However, if we are to lift our nation from the dust in which it languishes today, both the Diasporas and local counterparts need to establish a relationship of trust and consideration for each other, so as to work together in an atmosphere of common understanding.

    To be honest, no foreigner will invest in a country where providing a square meal a day is a serious challenge for its masses, except for big businesses which of course contribute very little to the social wellbeing of the people.

    If Sierra Leone is to build a strong local commerce in a diversified economy, investors of whatever level must be ensured of protection and a stable and transparent rule of law put in place.

    Sierra Leoneans in the Diaspora are key players to drive the country to progress and prosperity. We need to build a strong local commerce to improve the lives of the locals, as a show glass to attract foreign investors.

  2. Entrepreneurship will rise after Ebola because a significant proportion of working age people live on subsistence activity. What they should not count on is help from the Government of Sierra Leone.

    In the run up to the next election, if president Koroma does not succeed in changing the constitution with the help of the Supreme Court, the APC led government will be preoccupied with how they can enrich themselves enough to sustain themselves while in opposition.

    Therefore, small businesses are likely to face more challenges in the next two years, and their concerns are likely to be ignored by those in power.

  3. It is amazing how many so called analysts including this one, tends to blame our current economic woes on the outbreak of the Ebola epidemic, to the total exclusion of negative and potent factors that predated the epidemic.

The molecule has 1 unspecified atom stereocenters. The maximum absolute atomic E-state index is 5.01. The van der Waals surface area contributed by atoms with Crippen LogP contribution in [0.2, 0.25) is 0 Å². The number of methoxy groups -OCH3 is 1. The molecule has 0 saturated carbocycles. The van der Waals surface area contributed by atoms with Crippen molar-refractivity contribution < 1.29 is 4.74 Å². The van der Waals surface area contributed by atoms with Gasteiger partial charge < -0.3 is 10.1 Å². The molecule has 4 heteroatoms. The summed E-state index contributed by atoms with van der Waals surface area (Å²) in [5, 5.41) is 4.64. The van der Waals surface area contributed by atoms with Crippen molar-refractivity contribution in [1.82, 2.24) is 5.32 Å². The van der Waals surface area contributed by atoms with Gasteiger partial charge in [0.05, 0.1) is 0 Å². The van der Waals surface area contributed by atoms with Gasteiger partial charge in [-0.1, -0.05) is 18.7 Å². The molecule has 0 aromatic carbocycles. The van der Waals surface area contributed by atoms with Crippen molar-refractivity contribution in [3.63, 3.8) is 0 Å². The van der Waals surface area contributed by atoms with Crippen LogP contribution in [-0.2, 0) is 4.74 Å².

Our low ranking in global Entrepreneurship is due to the Ebola epidemic; our inability to conform to IMF debt ceiling and performance indicators is due to Ebola (courtesy of the Minister of Finance and Economic Development); the fall in education standards is due to Ebola. And the list goes on.

    To many, the extent to which the epidemic ravaged the country and impacted the economy within one year, is an outward manifestation of the underlying ailments the economy was suffering for many years prior to the outbreak of the epidemic – poor health infrastructure; near zero industrial/manufacturing output and institutional paralysis to name only few.

    The sooner we stop using the Ebola epidemic as the ’cause celebre’ for all the woes the country is now experiencing, the greater the chances are for us to better understand where we have come from and where we are heading after Ebola.